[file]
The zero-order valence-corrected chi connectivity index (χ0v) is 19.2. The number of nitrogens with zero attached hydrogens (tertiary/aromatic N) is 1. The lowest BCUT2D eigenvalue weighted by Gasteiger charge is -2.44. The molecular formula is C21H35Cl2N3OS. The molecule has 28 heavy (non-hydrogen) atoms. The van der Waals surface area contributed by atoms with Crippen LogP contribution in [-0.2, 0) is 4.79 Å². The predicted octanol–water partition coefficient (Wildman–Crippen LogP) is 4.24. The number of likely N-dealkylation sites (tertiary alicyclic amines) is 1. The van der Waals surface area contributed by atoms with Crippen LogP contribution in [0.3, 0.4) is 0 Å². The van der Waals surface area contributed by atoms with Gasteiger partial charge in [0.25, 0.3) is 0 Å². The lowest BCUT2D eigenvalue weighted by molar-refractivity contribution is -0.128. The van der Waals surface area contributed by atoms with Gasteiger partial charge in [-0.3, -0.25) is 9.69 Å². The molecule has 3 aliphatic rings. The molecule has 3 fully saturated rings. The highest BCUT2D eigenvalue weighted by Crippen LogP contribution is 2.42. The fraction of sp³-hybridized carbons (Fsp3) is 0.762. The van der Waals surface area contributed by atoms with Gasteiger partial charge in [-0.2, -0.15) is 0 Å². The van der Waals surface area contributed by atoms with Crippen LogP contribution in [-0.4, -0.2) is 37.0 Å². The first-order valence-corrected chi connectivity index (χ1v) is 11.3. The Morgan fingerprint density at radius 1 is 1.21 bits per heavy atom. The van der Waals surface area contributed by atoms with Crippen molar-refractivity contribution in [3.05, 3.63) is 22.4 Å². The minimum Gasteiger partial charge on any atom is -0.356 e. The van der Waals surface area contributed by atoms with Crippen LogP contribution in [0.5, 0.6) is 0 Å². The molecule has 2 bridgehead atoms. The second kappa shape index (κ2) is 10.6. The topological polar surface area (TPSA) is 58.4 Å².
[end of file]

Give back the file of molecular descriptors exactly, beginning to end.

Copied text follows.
The zero-order valence-corrected chi connectivity index (χ0v) is 19.2. The number of nitrogens with zero attached hydrogens (tertiary/aromatic N) is 1. The lowest BCUT2D eigenvalue weighted by Gasteiger charge is -2.44. The molecular formula is C21H35Cl2N3OS. The molecule has 28 heavy (non-hydrogen) atoms. The van der Waals surface area contributed by atoms with Crippen LogP contribution in [-0.2, 0) is 4.79 Å². The predicted octanol–water partition coefficient (Wildman–Crippen LogP) is 4.24. The number of likely N-dealkylation sites (tertiary alicyclic amines) is 1. The van der Waals surface area contributed by atoms with Crippen LogP contribution in [0.3, 0.4) is 0 Å². The van der Waals surface area contributed by atoms with Gasteiger partial charge in [0.25, 0.3) is 0 Å². The lowest BCUT2D eigenvalue weighted by molar-refractivity contribution is -0.128. The van der Waals surface area contributed by atoms with Gasteiger partial charge in [-0.3, -0.25) is 9.69 Å². The molecule has 3 aliphatic rings. The molecule has 3 fully saturated rings. The highest BCUT2D eigenvalue weighted by Crippen LogP contribution is 2.42. The fraction of sp³-hybridized carbons (Fsp3) is 0.762. The van der Waals surface area contributed by atoms with Gasteiger partial charge in [-0.2, -0.15) is 0 Å². The van der Waals surface area contributed by atoms with Crippen LogP contribution in [-0.4, -0.2) is 37.0 Å². The first-order valence-corrected chi connectivity index (χ1v) is 11.3. The Morgan fingerprint density at radius 1 is 1.21 bits per heavy atom. The van der Waals surface area contributed by atoms with Crippen molar-refractivity contribution in [3.05, 3.63) is 22.4 Å². The minimum Gasteiger partial charge on any atom is -0.356 e. The van der Waals surface area contributed by atoms with Crippen LogP contribution in [0.5, 0.6) is 0 Å². The molecule has 2 bridgehead atoms. The second kappa shape index (κ2) is 10.6. The topological polar surface area (TPSA) is 58.4 Å².